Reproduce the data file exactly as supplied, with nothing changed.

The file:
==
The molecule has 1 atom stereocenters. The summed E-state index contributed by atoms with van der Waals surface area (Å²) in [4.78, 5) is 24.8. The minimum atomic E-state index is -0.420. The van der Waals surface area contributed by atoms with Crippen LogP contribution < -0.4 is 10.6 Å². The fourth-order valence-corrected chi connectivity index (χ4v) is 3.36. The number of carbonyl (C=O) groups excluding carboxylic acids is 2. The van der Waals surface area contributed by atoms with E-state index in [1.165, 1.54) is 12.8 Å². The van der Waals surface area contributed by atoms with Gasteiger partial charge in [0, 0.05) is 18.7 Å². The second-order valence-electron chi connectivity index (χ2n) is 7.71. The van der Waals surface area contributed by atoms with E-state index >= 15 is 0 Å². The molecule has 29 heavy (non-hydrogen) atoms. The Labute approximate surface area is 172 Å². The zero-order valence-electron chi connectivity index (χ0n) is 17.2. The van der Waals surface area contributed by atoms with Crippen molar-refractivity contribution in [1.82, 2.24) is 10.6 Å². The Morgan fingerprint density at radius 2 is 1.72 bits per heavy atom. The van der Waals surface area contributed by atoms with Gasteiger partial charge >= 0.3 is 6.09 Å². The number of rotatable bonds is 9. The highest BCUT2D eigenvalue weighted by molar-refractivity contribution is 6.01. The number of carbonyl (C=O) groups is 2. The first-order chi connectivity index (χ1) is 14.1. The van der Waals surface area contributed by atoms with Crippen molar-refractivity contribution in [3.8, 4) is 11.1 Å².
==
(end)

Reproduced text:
The molecule has 1 atom stereocenters. The summed E-state index contributed by atoms with van der Waals surface area (Å²) in [4.78, 5) is 24.8. The minimum atomic E-state index is -0.420. The van der Waals surface area contributed by atoms with Crippen LogP contribution < -0.4 is 10.6 Å². The fourth-order valence-corrected chi connectivity index (χ4v) is 3.36. The number of carbonyl (C=O) groups excluding carboxylic acids is 2. The van der Waals surface area contributed by atoms with E-state index in [1.165, 1.54) is 12.8 Å². The van der Waals surface area contributed by atoms with Gasteiger partial charge in [0, 0.05) is 18.7 Å². The second-order valence-electron chi connectivity index (χ2n) is 7.71. The van der Waals surface area contributed by atoms with E-state index >= 15 is 0 Å². The molecule has 29 heavy (non-hydrogen) atoms. The Labute approximate surface area is 172 Å². The zero-order valence-electron chi connectivity index (χ0n) is 17.2. The van der Waals surface area contributed by atoms with Crippen molar-refractivity contribution in [1.82, 2.24) is 10.6 Å². The Morgan fingerprint density at radius 2 is 1.72 bits per heavy atom. The van der Waals surface area contributed by atoms with Gasteiger partial charge >= 0.3 is 6.09 Å². The number of rotatable bonds is 9. The highest BCUT2D eigenvalue weighted by molar-refractivity contribution is 6.01. The number of carbonyl (C=O) groups is 2. The first-order chi connectivity index (χ1) is 14.1. The van der Waals surface area contributed by atoms with Crippen molar-refractivity contribution in [3.8, 4) is 11.1 Å².